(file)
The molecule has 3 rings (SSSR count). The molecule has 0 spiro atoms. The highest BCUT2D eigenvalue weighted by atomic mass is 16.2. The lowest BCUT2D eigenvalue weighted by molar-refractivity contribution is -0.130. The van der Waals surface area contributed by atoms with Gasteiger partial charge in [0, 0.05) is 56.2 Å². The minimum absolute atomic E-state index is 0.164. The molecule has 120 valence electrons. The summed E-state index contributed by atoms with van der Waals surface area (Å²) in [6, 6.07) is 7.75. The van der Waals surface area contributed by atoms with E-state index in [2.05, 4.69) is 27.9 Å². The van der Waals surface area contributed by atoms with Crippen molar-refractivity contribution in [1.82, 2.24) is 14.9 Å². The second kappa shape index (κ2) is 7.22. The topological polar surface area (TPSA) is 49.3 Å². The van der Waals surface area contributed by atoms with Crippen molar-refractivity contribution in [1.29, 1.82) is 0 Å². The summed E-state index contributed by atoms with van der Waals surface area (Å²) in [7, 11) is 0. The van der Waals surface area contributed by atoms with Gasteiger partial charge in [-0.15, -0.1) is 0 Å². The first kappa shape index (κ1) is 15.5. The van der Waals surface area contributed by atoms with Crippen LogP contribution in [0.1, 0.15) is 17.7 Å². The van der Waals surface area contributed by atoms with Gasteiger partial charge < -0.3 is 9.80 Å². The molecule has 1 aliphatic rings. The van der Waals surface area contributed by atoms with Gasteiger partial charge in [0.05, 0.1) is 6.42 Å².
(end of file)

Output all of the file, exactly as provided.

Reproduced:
The molecule has 3 rings (SSSR count). The molecule has 0 spiro atoms. The highest BCUT2D eigenvalue weighted by atomic mass is 16.2. The lowest BCUT2D eigenvalue weighted by molar-refractivity contribution is -0.130. The van der Waals surface area contributed by atoms with Gasteiger partial charge in [0, 0.05) is 56.2 Å². The minimum absolute atomic E-state index is 0.164. The molecule has 120 valence electrons. The summed E-state index contributed by atoms with van der Waals surface area (Å²) in [6, 6.07) is 7.75. The van der Waals surface area contributed by atoms with E-state index in [2.05, 4.69) is 27.9 Å². The van der Waals surface area contributed by atoms with Crippen molar-refractivity contribution in [1.82, 2.24) is 14.9 Å². The second kappa shape index (κ2) is 7.22. The topological polar surface area (TPSA) is 49.3 Å². The van der Waals surface area contributed by atoms with Crippen molar-refractivity contribution in [1.29, 1.82) is 0 Å². The summed E-state index contributed by atoms with van der Waals surface area (Å²) in [7, 11) is 0. The van der Waals surface area contributed by atoms with Gasteiger partial charge in [-0.15, -0.1) is 0 Å². The first kappa shape index (κ1) is 15.5. The van der Waals surface area contributed by atoms with Crippen LogP contribution in [0.1, 0.15) is 17.7 Å². The van der Waals surface area contributed by atoms with Gasteiger partial charge < -0.3 is 9.80 Å². The molecule has 1 aliphatic rings. The van der Waals surface area contributed by atoms with Gasteiger partial charge in [0.05, 0.1) is 6.42 Å².